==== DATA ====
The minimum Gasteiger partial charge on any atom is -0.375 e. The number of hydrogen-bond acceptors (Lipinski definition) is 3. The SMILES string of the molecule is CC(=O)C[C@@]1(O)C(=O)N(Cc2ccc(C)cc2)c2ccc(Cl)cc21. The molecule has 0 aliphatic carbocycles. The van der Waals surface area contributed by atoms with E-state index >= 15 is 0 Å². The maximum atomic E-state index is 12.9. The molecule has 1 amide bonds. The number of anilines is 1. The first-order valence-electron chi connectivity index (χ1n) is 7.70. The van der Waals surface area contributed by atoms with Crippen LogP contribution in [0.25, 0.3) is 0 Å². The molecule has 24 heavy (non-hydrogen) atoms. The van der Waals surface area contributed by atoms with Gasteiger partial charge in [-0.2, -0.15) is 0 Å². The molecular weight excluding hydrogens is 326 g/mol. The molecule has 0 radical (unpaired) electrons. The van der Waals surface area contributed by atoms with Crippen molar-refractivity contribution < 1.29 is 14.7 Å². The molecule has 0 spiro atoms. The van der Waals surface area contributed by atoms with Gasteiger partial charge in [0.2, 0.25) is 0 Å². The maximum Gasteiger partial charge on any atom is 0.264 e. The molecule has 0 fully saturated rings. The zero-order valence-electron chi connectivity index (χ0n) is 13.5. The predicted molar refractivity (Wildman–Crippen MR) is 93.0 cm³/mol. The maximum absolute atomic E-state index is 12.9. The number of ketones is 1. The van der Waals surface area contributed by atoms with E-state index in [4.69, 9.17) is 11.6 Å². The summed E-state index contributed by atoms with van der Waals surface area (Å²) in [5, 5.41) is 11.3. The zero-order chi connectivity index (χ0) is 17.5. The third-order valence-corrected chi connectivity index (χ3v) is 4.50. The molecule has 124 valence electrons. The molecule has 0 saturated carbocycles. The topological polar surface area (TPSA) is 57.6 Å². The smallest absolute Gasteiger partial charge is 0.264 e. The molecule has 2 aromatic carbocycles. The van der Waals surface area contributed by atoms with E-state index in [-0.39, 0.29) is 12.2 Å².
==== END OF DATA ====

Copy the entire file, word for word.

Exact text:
The minimum Gasteiger partial charge on any atom is -0.375 e. The number of hydrogen-bond acceptors (Lipinski definition) is 3. The SMILES string of the molecule is CC(=O)C[C@@]1(O)C(=O)N(Cc2ccc(C)cc2)c2ccc(Cl)cc21. The molecule has 0 aliphatic carbocycles. The van der Waals surface area contributed by atoms with E-state index >= 15 is 0 Å². The maximum atomic E-state index is 12.9. The molecule has 1 amide bonds. The number of anilines is 1. The first-order valence-electron chi connectivity index (χ1n) is 7.70. The van der Waals surface area contributed by atoms with Crippen LogP contribution in [0.25, 0.3) is 0 Å². The molecule has 24 heavy (non-hydrogen) atoms. The van der Waals surface area contributed by atoms with Gasteiger partial charge in [-0.2, -0.15) is 0 Å². The molecular weight excluding hydrogens is 326 g/mol. The molecule has 0 radical (unpaired) electrons. The van der Waals surface area contributed by atoms with Crippen molar-refractivity contribution < 1.29 is 14.7 Å². The molecule has 0 spiro atoms. The van der Waals surface area contributed by atoms with Gasteiger partial charge in [0.2, 0.25) is 0 Å². The maximum Gasteiger partial charge on any atom is 0.264 e. The molecule has 0 fully saturated rings. The zero-order valence-electron chi connectivity index (χ0n) is 13.5. The predicted molar refractivity (Wildman–Crippen MR) is 93.0 cm³/mol. The maximum absolute atomic E-state index is 12.9. The number of ketones is 1. The van der Waals surface area contributed by atoms with E-state index in [4.69, 9.17) is 11.6 Å². The summed E-state index contributed by atoms with van der Waals surface area (Å²) in [5, 5.41) is 11.3. The zero-order chi connectivity index (χ0) is 17.5. The third-order valence-corrected chi connectivity index (χ3v) is 4.50. The molecule has 124 valence electrons. The molecule has 0 saturated carbocycles. The topological polar surface area (TPSA) is 57.6 Å². The smallest absolute Gasteiger partial charge is 0.264 e. The molecule has 2 aromatic carbocycles. The van der Waals surface area contributed by atoms with E-state index in [-0.39, 0.29) is 12.2 Å².